Researchers have recognized that social withdrawal in early childhood is a complex and multifaceted construct which includes three main observed subtypes: reticence, solitary-passive withdrawal, and solitary-active withdrawal. Each is differentially associated with children's behavioral outcomes in Western societies (e.g., United States, Canada). Furthermore, potential gender differences may exist regarding the distinct associations between non-social behavior and indices of maladjustment across boys and girls due to differential societal and cultural gender-role expectations. Previous studies suggest that subtypes of observed social withdrawal can be identified in Chinese preschoolers. It is important to examine the behavioral correlates of observed withdrawn subtypes in the Chinese cultural context due to the social-cultural variations in what is considered as socially acceptable/adaptable behaviors between North America and China. Therefore, the purpose of this study was to examine the various behavioral correlates of different forms of nonsocial play among Chinese preschoolers and potential gender differences in the linkages. Teachers of 506 preschoolers from two cities in mainland China completed a battery of questionnaires that assessed various aspects of child behavioral outcomes in early childhood, including social withdrawal, assertiveness-prosociability, aggression, impulsive/disruptive behaviors, and anxiousness. Measurement models estimated with two-group confirmatory factor analyses yielded invariant factor structures for boys and girls for each of the behavioral measures. Distinct patterns of associations were found among behavioral correlates of subtypes of observed social withdrawal across boys and girls. Solitary-passive play was negatively associated with prosocial behaviors for girls and boys, positively related to impulsive behaviors for girls and boys, and negatively associated with victimization and anxious behavior for girls, but not boys. Solitary-active play was found to be negatively related to prosocial behaviors, positively associated with physical aggression, victimization, impulsive, and anxious behavior for girls and boys. Reticence was associated with less prosocial behavior for boys and girls. It was also positively associated with victimization, impulsiveness, and anxious behaviors for girls (but not boys). These gender difference findings and their implications for child adjustment in the Chinese cultural context are discussed.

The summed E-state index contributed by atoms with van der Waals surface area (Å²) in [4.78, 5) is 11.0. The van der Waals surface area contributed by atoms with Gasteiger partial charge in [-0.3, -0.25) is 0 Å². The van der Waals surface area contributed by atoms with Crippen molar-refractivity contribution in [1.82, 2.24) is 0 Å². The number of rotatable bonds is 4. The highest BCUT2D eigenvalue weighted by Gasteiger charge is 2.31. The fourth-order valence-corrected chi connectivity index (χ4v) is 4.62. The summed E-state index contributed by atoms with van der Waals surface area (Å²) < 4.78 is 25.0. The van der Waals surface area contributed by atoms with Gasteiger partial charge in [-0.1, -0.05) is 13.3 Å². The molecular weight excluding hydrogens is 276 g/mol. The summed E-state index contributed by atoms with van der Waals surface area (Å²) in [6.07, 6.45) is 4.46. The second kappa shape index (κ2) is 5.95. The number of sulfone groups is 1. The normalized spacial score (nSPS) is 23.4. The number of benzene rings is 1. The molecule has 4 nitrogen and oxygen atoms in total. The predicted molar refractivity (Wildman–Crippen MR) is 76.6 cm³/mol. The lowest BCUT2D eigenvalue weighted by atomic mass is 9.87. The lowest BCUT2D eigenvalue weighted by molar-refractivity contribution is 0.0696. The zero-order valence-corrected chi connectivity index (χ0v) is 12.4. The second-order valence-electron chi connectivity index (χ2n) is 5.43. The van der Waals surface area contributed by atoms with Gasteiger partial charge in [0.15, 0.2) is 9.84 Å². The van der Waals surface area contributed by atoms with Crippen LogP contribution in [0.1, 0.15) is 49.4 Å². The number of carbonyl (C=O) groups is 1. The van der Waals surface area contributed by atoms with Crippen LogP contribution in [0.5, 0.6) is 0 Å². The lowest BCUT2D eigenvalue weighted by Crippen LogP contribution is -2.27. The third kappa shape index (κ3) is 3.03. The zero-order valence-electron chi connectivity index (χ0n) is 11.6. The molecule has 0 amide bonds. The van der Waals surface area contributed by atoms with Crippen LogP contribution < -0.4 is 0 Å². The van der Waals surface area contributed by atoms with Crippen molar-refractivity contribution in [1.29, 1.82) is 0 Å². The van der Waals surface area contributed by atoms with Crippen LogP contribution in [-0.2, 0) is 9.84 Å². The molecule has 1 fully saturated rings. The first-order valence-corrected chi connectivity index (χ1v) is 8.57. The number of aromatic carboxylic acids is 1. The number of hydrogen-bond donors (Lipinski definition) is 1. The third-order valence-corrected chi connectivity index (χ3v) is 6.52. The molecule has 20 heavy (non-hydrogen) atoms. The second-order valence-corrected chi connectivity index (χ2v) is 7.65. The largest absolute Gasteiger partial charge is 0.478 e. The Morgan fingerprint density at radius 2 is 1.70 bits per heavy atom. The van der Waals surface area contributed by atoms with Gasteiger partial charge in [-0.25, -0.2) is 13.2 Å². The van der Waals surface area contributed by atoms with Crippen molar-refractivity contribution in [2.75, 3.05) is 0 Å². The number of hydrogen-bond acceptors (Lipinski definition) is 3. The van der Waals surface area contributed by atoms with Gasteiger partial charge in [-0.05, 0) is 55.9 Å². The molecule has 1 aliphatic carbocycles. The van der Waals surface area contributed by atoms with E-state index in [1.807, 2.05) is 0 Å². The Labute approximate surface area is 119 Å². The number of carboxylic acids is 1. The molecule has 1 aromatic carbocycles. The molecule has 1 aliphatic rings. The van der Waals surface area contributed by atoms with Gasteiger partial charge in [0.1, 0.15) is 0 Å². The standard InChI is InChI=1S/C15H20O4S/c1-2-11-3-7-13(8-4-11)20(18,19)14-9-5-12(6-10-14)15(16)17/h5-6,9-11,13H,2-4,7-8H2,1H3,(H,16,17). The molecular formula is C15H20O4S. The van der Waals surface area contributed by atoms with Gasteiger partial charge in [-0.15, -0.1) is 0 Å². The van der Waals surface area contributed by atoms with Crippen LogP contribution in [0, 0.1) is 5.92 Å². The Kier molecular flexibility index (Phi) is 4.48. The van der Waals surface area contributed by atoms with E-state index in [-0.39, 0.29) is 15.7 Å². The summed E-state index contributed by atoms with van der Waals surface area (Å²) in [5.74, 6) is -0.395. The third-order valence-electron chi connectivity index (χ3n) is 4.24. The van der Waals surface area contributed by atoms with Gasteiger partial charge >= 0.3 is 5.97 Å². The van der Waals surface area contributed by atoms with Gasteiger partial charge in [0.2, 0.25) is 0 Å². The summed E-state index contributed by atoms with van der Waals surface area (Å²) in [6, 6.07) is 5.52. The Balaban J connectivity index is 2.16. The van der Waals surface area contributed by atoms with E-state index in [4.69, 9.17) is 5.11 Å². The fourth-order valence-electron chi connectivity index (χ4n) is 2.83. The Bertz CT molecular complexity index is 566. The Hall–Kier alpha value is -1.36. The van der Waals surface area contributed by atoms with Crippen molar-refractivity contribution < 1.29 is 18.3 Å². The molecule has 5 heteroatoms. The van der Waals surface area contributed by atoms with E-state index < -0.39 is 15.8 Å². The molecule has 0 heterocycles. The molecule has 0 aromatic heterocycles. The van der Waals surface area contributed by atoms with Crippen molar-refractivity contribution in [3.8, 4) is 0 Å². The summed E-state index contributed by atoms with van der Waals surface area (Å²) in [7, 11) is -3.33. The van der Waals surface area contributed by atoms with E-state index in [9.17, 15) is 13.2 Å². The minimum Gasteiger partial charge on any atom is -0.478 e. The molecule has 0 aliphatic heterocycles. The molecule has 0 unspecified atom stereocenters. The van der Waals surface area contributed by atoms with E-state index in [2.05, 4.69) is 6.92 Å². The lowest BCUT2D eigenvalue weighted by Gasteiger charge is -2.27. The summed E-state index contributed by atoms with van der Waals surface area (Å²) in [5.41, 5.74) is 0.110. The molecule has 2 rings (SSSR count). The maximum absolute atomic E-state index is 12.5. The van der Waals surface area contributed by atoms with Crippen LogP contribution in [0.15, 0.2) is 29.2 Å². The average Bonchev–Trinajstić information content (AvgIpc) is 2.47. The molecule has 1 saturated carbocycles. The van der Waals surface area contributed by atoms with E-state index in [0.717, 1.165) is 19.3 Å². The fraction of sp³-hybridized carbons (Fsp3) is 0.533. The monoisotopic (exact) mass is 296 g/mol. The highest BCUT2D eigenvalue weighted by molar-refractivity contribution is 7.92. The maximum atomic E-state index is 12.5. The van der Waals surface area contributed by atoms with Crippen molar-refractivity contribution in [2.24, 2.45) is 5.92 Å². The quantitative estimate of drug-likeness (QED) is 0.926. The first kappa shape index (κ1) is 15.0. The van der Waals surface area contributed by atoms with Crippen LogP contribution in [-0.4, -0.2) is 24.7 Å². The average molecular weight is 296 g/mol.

College and Department

Family, Home, and Social Sciences; Family Life; Marriage, Family, and Human Development



Date Submitted


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social withdrawal, behavioral correlates, Chinese preschoolers